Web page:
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information for customers living in sheltered housing

Your health and safety is our top priority


If you are at increased risk of severe illness from coronavirus (COVID-19) please call Cath on 07852333755.

Following the latest government guidance, we have had to make some decisions about your building to make sure we protect everyone. You have an important role to play in this.


To protect the wellbeing of everyone living in sheltered housing we have issued the following advice: 

  • The communal lounges and toilets will be closed. Please do not use them.
  • The guest rooms will be closed and we will contact anyone who has a booking to make alternative arrangements.
  • The laundry rooms will remain open, but when using the laundry:
    • Use it one at a time according to the rota.
    • Wait outside for the other person to finish.
    • Clean the machines after using them with the cleaning products provided - this is essential.
    • Put soiled clothing in two bags and throw them away. They should not be washed.
  • Please respect people’s space when moving around the buildings and keep at least two metres away from each other.
  • Only carers or people bringing essential supplies such as food and medication should visit. Family members should keep in touch with loved ones over the phone instead.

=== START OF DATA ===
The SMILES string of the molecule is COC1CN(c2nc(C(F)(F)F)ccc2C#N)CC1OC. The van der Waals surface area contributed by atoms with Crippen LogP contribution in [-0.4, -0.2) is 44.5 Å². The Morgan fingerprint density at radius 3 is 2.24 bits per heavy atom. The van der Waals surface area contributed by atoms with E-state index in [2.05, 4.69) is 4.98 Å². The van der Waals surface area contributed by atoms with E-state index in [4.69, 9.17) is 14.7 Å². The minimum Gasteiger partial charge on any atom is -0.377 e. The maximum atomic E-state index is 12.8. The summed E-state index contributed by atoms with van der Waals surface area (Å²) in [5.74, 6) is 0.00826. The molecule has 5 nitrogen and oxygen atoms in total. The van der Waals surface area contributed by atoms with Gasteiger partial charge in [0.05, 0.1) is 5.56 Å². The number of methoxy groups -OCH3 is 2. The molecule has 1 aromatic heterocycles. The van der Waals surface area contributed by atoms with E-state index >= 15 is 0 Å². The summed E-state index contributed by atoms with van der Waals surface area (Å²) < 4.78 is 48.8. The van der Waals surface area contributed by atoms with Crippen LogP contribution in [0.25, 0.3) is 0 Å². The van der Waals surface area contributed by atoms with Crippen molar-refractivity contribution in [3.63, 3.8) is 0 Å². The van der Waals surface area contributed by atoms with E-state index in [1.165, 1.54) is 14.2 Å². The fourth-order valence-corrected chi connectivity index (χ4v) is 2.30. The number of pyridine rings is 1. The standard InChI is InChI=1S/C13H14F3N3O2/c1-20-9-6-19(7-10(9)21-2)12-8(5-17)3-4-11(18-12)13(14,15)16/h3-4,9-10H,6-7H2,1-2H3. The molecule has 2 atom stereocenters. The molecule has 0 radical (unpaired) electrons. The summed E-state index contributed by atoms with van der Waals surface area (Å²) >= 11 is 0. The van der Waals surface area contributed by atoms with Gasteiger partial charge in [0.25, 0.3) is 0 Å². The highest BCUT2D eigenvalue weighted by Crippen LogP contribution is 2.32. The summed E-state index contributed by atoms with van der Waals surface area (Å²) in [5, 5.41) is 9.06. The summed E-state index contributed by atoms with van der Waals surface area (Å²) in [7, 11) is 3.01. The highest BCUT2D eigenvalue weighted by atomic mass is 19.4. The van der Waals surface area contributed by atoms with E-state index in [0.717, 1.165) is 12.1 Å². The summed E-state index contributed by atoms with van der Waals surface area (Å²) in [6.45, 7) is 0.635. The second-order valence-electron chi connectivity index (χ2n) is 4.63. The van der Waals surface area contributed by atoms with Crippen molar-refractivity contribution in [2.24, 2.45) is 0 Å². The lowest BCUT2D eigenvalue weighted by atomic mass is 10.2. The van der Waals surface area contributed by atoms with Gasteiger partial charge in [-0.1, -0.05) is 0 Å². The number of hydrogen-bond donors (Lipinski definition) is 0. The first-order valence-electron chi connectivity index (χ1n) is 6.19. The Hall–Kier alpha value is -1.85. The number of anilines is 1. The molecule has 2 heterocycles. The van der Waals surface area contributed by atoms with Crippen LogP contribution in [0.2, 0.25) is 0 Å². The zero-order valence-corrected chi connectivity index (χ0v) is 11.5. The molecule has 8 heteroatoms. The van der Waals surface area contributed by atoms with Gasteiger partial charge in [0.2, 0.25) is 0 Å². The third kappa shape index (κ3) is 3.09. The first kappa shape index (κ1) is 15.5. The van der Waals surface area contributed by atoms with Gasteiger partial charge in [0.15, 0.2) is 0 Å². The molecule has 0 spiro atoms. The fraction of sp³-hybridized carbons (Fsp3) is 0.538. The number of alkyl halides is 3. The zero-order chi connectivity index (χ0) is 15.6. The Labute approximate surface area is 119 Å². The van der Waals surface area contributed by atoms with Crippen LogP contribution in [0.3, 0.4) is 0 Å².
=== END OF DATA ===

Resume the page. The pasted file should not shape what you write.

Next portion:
• We're encouraging everyone to get outdoors and use the garden. But keep at least two meters away from others and try and go out when it looks quiet.
  • Residents should wash their hands every time they enter or leave their home with soap and hot water for at least twenty seconds


It’s never been more important for residents to use their OK Each Day button

By doing this we know that they are well and don’t need anything. If you need any support, please contact us.

Please remember – in an emergency residents can get assistance 24 hours a day through the pendant alarm call system. 


general advice from the government about social distancing

You should contact your regular social visitors such as friends and family and ask them not to visit you during this time unless they are providing essential care for you. Essential care includes things like help with washing, dressing, or preparing meals.

If you receive regular health or social care from an organisation, either through your local authority or paid for by yourself, agree on a plan for continuing your care.

If you receive essential care from friends or family members, speak to your carers about extra precautions they can take to keep you safe. You may find this guidance on Home care provision useful.

It is also a good idea to speak to your carers about what happens if one of them becomes unwell. If you need help with care but you’re not sure who to contact, or if you do not have family or friends who can help you, you can contact your local council who should be able to help you.


Look after your mental wellbeing

Understandably, you may find that social distancing can be boring or frustrating. You may find your mood and feelings are affected and you may feel low, worried or have problems sleeping and you might miss being outside with other people.